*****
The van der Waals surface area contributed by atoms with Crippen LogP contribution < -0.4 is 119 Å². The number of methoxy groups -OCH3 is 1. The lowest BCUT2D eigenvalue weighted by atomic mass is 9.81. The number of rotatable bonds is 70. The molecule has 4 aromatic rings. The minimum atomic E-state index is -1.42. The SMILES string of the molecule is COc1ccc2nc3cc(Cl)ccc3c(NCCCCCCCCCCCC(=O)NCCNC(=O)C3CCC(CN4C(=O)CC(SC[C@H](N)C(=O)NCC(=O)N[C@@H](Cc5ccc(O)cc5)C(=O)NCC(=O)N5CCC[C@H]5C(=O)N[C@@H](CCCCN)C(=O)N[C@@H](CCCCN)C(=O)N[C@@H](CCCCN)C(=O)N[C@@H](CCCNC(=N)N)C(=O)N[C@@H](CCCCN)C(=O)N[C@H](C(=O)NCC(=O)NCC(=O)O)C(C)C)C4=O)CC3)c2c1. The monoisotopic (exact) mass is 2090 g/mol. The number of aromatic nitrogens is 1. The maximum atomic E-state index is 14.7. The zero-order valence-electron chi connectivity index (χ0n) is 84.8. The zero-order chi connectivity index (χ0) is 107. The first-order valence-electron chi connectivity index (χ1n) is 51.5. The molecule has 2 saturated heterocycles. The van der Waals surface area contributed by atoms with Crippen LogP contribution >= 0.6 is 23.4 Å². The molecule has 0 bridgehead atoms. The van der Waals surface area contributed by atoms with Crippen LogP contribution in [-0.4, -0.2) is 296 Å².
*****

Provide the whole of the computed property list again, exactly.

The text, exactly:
The van der Waals surface area contributed by atoms with Crippen LogP contribution < -0.4 is 119 Å². The number of methoxy groups -OCH3 is 1. The lowest BCUT2D eigenvalue weighted by atomic mass is 9.81. The number of rotatable bonds is 70. The molecule has 4 aromatic rings. The minimum atomic E-state index is -1.42. The SMILES string of the molecule is COc1ccc2nc3cc(Cl)ccc3c(NCCCCCCCCCCCC(=O)NCCNC(=O)C3CCC(CN4C(=O)CC(SC[C@H](N)C(=O)NCC(=O)N[C@@H](Cc5ccc(O)cc5)C(=O)NCC(=O)N5CCC[C@H]5C(=O)N[C@@H](CCCCN)C(=O)N[C@@H](CCCCN)C(=O)N[C@@H](CCCCN)C(=O)N[C@@H](CCCNC(=N)N)C(=O)N[C@@H](CCCCN)C(=O)N[C@H](C(=O)NCC(=O)NCC(=O)O)C(C)C)C4=O)CC3)c2c1. The monoisotopic (exact) mass is 2090 g/mol. The number of aromatic nitrogens is 1. The maximum atomic E-state index is 14.7. The zero-order valence-electron chi connectivity index (χ0n) is 84.8. The zero-order chi connectivity index (χ0) is 107. The first-order valence-electron chi connectivity index (χ1n) is 51.5. The molecule has 2 saturated heterocycles. The van der Waals surface area contributed by atoms with Crippen LogP contribution >= 0.6 is 23.4 Å². The molecule has 0 bridgehead atoms. The van der Waals surface area contributed by atoms with Crippen LogP contribution in [-0.4, -0.2) is 296 Å².